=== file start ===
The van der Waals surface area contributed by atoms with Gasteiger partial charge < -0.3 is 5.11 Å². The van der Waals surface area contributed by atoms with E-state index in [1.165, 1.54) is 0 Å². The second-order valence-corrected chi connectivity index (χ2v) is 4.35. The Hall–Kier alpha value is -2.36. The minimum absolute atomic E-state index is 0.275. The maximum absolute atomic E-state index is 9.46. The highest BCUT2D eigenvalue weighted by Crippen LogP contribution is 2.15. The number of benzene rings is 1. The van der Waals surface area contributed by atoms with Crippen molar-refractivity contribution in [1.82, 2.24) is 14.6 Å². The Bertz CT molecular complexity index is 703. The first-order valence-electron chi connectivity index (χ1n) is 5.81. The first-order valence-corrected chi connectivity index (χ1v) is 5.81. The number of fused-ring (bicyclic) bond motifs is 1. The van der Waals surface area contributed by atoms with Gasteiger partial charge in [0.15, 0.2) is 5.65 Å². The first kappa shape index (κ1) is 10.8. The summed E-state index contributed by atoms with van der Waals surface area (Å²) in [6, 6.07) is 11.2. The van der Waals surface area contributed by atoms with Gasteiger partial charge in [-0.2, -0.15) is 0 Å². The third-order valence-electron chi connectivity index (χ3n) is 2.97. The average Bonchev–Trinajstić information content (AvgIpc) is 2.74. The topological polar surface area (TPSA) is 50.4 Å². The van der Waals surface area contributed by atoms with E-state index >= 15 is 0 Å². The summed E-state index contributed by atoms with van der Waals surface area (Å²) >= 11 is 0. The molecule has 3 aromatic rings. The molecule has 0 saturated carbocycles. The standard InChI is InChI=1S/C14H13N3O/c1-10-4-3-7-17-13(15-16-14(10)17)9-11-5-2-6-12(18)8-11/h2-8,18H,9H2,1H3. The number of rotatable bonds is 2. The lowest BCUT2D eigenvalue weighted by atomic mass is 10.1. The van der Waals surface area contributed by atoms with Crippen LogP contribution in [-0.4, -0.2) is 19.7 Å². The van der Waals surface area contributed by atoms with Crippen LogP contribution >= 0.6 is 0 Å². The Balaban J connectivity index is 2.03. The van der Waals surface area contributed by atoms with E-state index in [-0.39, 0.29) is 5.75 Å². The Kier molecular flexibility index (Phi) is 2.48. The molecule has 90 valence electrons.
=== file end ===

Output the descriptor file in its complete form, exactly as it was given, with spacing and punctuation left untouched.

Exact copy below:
The van der Waals surface area contributed by atoms with Gasteiger partial charge < -0.3 is 5.11 Å². The van der Waals surface area contributed by atoms with E-state index in [1.165, 1.54) is 0 Å². The second-order valence-corrected chi connectivity index (χ2v) is 4.35. The Hall–Kier alpha value is -2.36. The minimum absolute atomic E-state index is 0.275. The maximum absolute atomic E-state index is 9.46. The highest BCUT2D eigenvalue weighted by Crippen LogP contribution is 2.15. The number of benzene rings is 1. The van der Waals surface area contributed by atoms with Crippen molar-refractivity contribution in [1.82, 2.24) is 14.6 Å². The Bertz CT molecular complexity index is 703. The first-order valence-electron chi connectivity index (χ1n) is 5.81. The first-order valence-corrected chi connectivity index (χ1v) is 5.81. The number of fused-ring (bicyclic) bond motifs is 1. The van der Waals surface area contributed by atoms with Gasteiger partial charge in [0.15, 0.2) is 5.65 Å². The first kappa shape index (κ1) is 10.8. The summed E-state index contributed by atoms with van der Waals surface area (Å²) in [6, 6.07) is 11.2. The van der Waals surface area contributed by atoms with Gasteiger partial charge in [-0.2, -0.15) is 0 Å². The third-order valence-electron chi connectivity index (χ3n) is 2.97. The average Bonchev–Trinajstić information content (AvgIpc) is 2.74. The topological polar surface area (TPSA) is 50.4 Å². The van der Waals surface area contributed by atoms with E-state index >= 15 is 0 Å². The summed E-state index contributed by atoms with van der Waals surface area (Å²) >= 11 is 0. The molecule has 3 aromatic rings. The molecule has 0 saturated carbocycles. The standard InChI is InChI=1S/C14H13N3O/c1-10-4-3-7-17-13(15-16-14(10)17)9-11-5-2-6-12(18)8-11/h2-8,18H,9H2,1H3. The number of rotatable bonds is 2. The lowest BCUT2D eigenvalue weighted by atomic mass is 10.1. The van der Waals surface area contributed by atoms with Crippen LogP contribution in [-0.4, -0.2) is 19.7 Å². The van der Waals surface area contributed by atoms with Crippen LogP contribution >= 0.6 is 0 Å². The Balaban J connectivity index is 2.03. The van der Waals surface area contributed by atoms with E-state index in [-0.39, 0.29) is 5.75 Å². The Kier molecular flexibility index (Phi) is 2.48. The molecule has 90 valence electrons.